Two of the people most often encountered by Wilkerson were Cheney's Asia hands, Stephen Yates and Samantha Ravich. Through them, the fulcrum of Cheney's foreign policy--which linked energy, China, Iraq, Israel, and oil in the Middle East--can be traced. The nexus of those interrelated issues drives the OVP's broad outlook.

Many Cheney staffers were obsessed with what they saw as a looming, long-term threat from China.


For the Cheneyites, Middle East policy is tied to China, and in their view China's appetite for oil makes it a strategic competitor in the Persian Gulf region. Thus, they regard the control of the Gulf as a zero-sum game. They believe that the invasion of Afghanistan, the U.S. military buildup in Central Asia, the invasion of Iraq, and the expansion of the U.S. military presence in the Gulf states have combined to check China's role in the region. …

One may speculate that Mr. Cheney’s determination to keep a threatening thumb over China’s Middle East oil artery lives on in the Obama administration’s continuing involvement in the bottomless pit of money, munitions, and misery that is US Middle East policy, despite the President’s avowed interest in pivoting away from the Middle East to the peaceful and profitable precincts of Asia.

In another interview with Jeff Stein of Congressional Quarterly, Wilkerson recounted the enthusiasm of the Bush administration neoconservatives for pouring gasoline on the smoldering embers of US-China confrontation by encouraging Taiwan’s President Chen Shui-bian—whose Democratic People’s Party reflected the priorities of Taiwan’s independence-inclined indigenes, rather than the Kuomintang carpetbaggers who followed Chiang Kai-shek and took over the island in 1949—to announce Taiwanese independence.

From CQ:

“The Defense Department, with Feith, Cambone, Wolfowitz [and] Rumsfeld, was dispatching a person to Taiwan every week...essentially to tell Chen Shui-bian...that independence was a good thing.”

Wilkerson said Powell would then dispatch his own envoy “right behind that guy, every time they sent somebody, to disabuse the entire Taiwanese national security apparatus of what they’d been told by the Defense Department.”

“This went on,” he said of the pro-independence efforts, “until George Bush weighed in and told Rumsfeld to cease and desist [and] told him multiple times to re-establish military-to-military relations with China.”

Wilkerson’s account was supported by Douglas Paal, former head of the American Institute in Taiwan, the de facto US embassy in Taipei.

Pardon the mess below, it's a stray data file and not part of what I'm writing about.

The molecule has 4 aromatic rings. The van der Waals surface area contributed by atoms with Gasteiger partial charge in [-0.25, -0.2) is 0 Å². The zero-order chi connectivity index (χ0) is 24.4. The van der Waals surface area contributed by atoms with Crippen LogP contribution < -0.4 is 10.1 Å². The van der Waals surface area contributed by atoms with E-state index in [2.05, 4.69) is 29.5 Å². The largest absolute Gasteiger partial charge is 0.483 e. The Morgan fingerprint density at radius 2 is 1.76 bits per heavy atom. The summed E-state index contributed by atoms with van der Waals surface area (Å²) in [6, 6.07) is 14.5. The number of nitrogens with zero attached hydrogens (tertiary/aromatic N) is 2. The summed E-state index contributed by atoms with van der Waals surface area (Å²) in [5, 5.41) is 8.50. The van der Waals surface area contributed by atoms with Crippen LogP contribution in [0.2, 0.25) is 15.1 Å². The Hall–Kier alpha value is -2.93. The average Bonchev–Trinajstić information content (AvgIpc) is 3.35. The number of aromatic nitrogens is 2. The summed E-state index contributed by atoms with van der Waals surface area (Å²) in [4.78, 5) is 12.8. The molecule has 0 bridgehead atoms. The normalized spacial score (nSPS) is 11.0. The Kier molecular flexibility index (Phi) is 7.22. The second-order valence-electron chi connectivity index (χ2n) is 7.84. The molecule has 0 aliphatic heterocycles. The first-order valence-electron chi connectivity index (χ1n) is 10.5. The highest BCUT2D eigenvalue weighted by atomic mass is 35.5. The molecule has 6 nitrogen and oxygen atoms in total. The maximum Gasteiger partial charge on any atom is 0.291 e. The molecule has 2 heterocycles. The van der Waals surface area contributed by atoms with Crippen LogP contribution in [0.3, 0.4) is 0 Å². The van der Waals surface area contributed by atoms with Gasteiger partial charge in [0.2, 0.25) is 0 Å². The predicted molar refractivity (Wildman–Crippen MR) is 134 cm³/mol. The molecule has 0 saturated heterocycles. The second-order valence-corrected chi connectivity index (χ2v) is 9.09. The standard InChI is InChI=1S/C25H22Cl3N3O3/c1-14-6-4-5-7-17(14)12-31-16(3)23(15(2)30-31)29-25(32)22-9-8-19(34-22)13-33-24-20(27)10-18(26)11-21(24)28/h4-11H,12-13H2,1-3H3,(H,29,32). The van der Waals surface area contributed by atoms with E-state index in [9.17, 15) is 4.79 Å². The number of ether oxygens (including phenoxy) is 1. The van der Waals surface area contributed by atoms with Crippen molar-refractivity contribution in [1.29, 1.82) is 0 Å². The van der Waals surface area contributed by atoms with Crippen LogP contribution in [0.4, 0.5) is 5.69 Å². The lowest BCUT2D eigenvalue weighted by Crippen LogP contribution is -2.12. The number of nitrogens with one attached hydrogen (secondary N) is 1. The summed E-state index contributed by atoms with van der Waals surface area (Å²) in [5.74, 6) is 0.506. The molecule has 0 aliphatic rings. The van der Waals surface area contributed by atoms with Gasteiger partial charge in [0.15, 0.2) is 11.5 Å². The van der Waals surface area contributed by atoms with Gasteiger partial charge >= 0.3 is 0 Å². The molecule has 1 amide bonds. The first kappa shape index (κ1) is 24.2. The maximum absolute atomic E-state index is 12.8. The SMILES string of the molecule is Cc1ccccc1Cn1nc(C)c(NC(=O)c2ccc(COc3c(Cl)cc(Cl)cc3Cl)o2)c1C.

“In the early years of the Bush administration,” Paal said by e-mail last week, “there was a problem with mixed signals to Taiwan from Washington. This was most notably captured in the statements and actions of Ms. Therese Shaheen, the former AIT chair, which ultimately led to her departure.”
Therese Sheehan was the previous head of AIT—and was married to Larry DeRita, Rumsfeld’s chief press flack at the Pentagon. She used her bully pulpit to push for Taiwan independence and support the credibility of the DoD approach until Colin Powell demanded her resignation and she was removed in 2004

In 2007, James Fallows recounted another anecdote concerning the Cheney China mindset conveyed to him by ex-US Senator Gary Hart:

[Senator Hart served] as co-chair of the "U.S. Commission on National Security in the 21st Century," aka the Hart-Rudman Commission.

Early in 2001, the commission presented a report to the incoming G.W. Bush administration warning that terrorism would be the nation's greatest national security problem, and saying that unless the United States took proper protective measures a terrorist attack was likely within its borders. …

At the first meeting, one Republican woman on the commission said that the overwhelming threat was from China. Sooner or later the U.S. would end up in a military showdown with the Chinese Communists. There was no avoiding it, and we would only make ourselves weaker by waiting. No one else spoke up in support.

The same thing happened at the second meeting -- discussion from other commissioners about terrorism, nuclear proliferation, anarchy of failed states, etc, and then this one woman warning about the looming Chinese menace. And the third meeting too. Perhaps more.

Finally, in frustration, this woman left the commission.

"Her name was Lynne Cheney," Hart said. "I am convinced that if it had not been for 9/11, we would be in a military showdown with China today." Not because of what China was doing, threatening, or intending, he made clear, but because of the assumptions the Administration brought with it when taking office.